Just attended a funeral of a Sr. Citizen. She was appx. 83 years old. I did not know her well but all the same I found myself weeping during her eulogy and slide show. Not because I was missing or would miss the deceased. As I said I was there to support the family and did not know here well. I was weeping because in the eulogy and slide show giving glimpses into here life via photos I was hearing and seeing an America that is only barely remembered and is now almost dead itself. The eulogy that I was listening to was America’s Eulogy. The eulogy touched on the importance of the core Institutions of Family and Church in the life of the deceased. America was being eulogized by remembering times when the deceased was a wee one with both Grandmothers “living just across the field and so were easily visited.” The deceased grew up playing with cousins down by the stream where they would make tunnels in the tall grass when the tall grass would frost. America was being eulogized as a place where, when you saw your friends, you saw them in Church and in the one room school-house.
It was life on the small farm. Life where the little girls learned sewing, canning, baking and cooking and worked with mother to hand-make the Christmas gifts. The little boys on the other hand worked on the farm, cutting wood, milking, tilling, and baling hay.
One could not but help weep when the visions of these called forth memories came again to revisit, even though they were from the life of someone little known. The deceased’s eulogy could have been America’s eulogy. A different America. A forgotten America. An America that will not return… at least not in my lifetime for certain.
How could one but be deeply stirred when that America was remembered in light of the America that we see on the nightly news today? Even the Pastor couldn’t help but making an oblique comparison to then and now.
America wasn’t perfect but we were far closer to being a Nation in 1937. It was before the time when the third world began pouring in. A world where there was a shared world and life view. A world where there was enough of a common culture and history to unite us. Nobody was chanting “Diversity is our strength,” or had any idea of “White Privilege.” Sodomites were freaks in the closet and Trannies were properly laughed at. This “thinking” and these behaviors were still taboo when taboo functioned properly to protect the judicially innocent in the social order.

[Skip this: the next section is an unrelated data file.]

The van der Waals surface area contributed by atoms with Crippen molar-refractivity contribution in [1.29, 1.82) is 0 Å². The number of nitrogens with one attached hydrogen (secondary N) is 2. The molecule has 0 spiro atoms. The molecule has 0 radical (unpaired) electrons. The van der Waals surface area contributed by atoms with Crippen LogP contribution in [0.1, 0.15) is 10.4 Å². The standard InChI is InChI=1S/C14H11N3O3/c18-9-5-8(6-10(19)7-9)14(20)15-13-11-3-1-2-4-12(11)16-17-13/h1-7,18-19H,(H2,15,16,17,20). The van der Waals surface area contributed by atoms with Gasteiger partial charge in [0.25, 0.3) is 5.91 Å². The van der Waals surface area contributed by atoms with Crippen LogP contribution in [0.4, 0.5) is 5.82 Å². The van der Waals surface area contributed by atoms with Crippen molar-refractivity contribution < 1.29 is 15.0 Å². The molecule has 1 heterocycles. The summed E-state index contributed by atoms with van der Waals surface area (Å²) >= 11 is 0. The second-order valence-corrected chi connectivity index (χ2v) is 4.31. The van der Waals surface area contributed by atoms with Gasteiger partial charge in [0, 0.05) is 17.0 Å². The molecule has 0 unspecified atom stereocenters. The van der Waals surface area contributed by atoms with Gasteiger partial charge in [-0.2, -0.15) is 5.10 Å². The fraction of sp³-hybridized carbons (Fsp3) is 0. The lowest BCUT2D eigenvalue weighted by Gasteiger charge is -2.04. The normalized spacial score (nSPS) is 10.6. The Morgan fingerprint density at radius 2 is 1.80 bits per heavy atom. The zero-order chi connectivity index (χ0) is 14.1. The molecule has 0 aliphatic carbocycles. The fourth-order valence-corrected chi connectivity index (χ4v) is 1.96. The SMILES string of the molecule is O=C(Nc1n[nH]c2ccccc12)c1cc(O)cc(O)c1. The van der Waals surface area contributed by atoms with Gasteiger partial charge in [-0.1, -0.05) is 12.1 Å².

What a spectacle I must have been. A relative stranger weeping over the death of America in room full of people weeping over the death of their Wife, Mother, Grandmother, and Aunt; who was for me the embodiment of America when America was far greater then she is now. I could own that America — or at least much of it. This new America leaves me nauseated, revolted, ashamed and fighting angry.
I am not romanticizing the past. Even in the America I heard eulogized today there was already a great deal of destruction afoot. The war criminal FDR was in office and our boys were not long for being shipped over to a war which we had no business being involved. There was plenty to complain about even in 1937. (The deceased was born in 1937.) The Federal Reserve and the illegally passed 16th amendment had been in place already a generation by this point. We had been too late in shutting the doors to immigration and that turn of the 20th century immigration and its seed would forever change American into what it is now. Still, the ill effects had yet to sift down to the middle America the deceased lived in and knew.
Requiescat in pace Linda Ruth Ehnis. Would to God that America had remained the Nation you were born into and grew up in.